July 17, 2020
If there’s one upside that this challenging year has brought us, it has been that our elected officials are more visible to the American people than ever before.
During the peak of the COVID-19 pandemic earlier this spring, I was able to tune into press conferences broadcast live on Facebook and listen to speakers from the White House, from the Governor of South Dakota’s office, and even on a local level, from the mayor of a nearby South Dakota city that was facing a breakout of cases.
So each day, I could listen to the experts, hear testimony from people and catch a glimpse of how our politicians are making day-to-day decisions and how they are reacting to new things that have come during this crazy 2020.
Good or bad, thanks to social media, I’ve been able to watch protests, riots, debates, roundtables and the daily White House briefings. And although I work in media with a great deal of things coming at me each day, because I’m largely focused on agricultural topics, I’ll admit that I didn’t used to pay as much attention to other areas of interest. But now I can listen to a wide range of topics and have information delivered to me directly.
Let me share a great example of this.
I was tuning into another White House live session on Facebook on July 16, and imagine my surprise and delight when a cattleman in a cowboy hat walked up to the podium. On that day, Arizona rancher Jim Chilton joined President Trump on the South Lawn of the White House to provide testimony about the burdensome and now deregulated, Waters of the United States (WOTUS) rule.
Stepping up to the podium and speaking in front of both President Donald Trump and Environmental Protection Agency (EPA) Administrator Andrew Wheeler, Chilton said, “Cutting the red tape set us free as private property owners. Our ranch has approximately 100 dry washes – these are washes with no water.
“The Corps of Engineers and EPA who wrote the Obama 2015 regulations ruled that any dry wash that had more than 12 inches of sand in the bottom became a water of the United States. It was outrageous.
“The 2015 rules and regulations were overreaching red tape and threatened me and other farmers, ranchers, businessmen, and land owners with the possibility of going to jail and facing huge fines.
“Thank you, Mr. President, for the Navigable Water Protection Rule that you promulgated. It set us free. The heavy hand of government is no longer on our shoulders.”
Chilton was speaking on behalf of the National Cattlemen’s Beef Association and the Public Lands Council as they celebrated the modernization of environmental regulations, including the Navigable Waters Protection Rule that replaces the 2015 WOTUS.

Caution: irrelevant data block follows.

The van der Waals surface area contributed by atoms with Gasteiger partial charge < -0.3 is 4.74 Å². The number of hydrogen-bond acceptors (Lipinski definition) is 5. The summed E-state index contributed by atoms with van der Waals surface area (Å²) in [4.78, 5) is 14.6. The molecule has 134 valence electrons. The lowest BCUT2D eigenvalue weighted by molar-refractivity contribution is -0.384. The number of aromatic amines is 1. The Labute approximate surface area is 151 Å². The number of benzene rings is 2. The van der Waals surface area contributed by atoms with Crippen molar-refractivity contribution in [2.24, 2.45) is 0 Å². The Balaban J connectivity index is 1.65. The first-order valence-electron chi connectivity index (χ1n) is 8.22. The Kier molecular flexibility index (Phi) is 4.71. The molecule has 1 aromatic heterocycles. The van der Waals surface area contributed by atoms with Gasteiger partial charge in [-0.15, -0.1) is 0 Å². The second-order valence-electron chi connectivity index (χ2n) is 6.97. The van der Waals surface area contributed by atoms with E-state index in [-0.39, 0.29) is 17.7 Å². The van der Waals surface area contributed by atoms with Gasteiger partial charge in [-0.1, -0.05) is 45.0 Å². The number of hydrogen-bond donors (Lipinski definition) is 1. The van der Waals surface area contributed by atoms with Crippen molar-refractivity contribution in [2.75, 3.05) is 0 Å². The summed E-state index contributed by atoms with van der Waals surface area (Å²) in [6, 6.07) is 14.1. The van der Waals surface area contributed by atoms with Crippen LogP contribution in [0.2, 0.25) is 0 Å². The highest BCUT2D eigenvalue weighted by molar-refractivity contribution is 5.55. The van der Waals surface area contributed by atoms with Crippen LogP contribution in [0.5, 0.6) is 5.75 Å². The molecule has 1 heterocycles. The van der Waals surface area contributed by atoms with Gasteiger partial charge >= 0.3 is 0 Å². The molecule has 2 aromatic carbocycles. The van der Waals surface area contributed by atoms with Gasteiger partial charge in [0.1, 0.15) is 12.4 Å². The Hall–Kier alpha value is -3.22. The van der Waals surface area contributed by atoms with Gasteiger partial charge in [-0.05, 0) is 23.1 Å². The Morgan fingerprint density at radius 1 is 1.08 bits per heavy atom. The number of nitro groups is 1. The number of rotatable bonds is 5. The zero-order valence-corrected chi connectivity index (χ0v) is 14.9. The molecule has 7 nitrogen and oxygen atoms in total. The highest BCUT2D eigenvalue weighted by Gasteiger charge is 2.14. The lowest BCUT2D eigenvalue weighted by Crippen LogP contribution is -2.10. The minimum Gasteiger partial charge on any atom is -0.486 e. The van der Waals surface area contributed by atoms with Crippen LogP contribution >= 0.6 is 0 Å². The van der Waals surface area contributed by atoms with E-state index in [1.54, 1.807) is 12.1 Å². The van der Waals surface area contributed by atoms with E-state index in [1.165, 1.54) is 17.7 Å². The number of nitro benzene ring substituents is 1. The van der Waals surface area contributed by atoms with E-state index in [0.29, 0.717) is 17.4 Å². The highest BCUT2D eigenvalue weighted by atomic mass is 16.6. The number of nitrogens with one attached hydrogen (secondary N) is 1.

Chilton is certainly an effective speaker. His honest testimony brought tears to my eyes and reminded me of the many stories I wrote in the last several years highlighting the struggles of so many landowners who faced unimaginable oversight, overreach, fines, legal fees and even jail time once the Army Corps of Engineers started knocking on their doors.
At the press conference, Trump said, “We stopped the egregious abuse of the Clean Water Act, which extreme activists have used to shut down construction projects all across our country. When I signed that legislation, I had many farmers and construction people standing behind me — people that haven’t cried since they were a baby. Some of them never even when they were a baby, and they were crying. Many people were crying — we gave them back their life.
"They took away their land. They took away their rights. They took away their life. By reining in EPA overreach, my administration has returned the agency to its core mission of ensuring clean air, clean water, and a truly pristine natural environment. Our air now and our water is as clean as it’s been in the last four decades."
At times, it feels like we haven’t had a ton of victories in the beef cattle businesses lately; however, in my mind, this is a huge win worth celebrating. We can still care about the environment — our natural resources, our land, our water and our food supply — but private landowners can and should also be able to enjoy their freedoms without the EPA breathing down their neck.
According to an NCBA press release, “President Trump was also joined at the White House by Idaho Governor Brad Little, Alaska Governor Mike Dunleavy, Joe Cambria of Cambria Truck Center, and Amy Johnson, a physician in Bedford, VA. Like Chilton, each of the attendees highlighted various regulatory improvements the Trump administration has made since 2015, including the replacement of WOTUS with the Navigable Waters Protection Rule, streamlining transportation requirements, and improving technology and access to telehealth.”
The opinions of Amanda Radke are not necessarily those of beefmagazine.com or Farm Progress.
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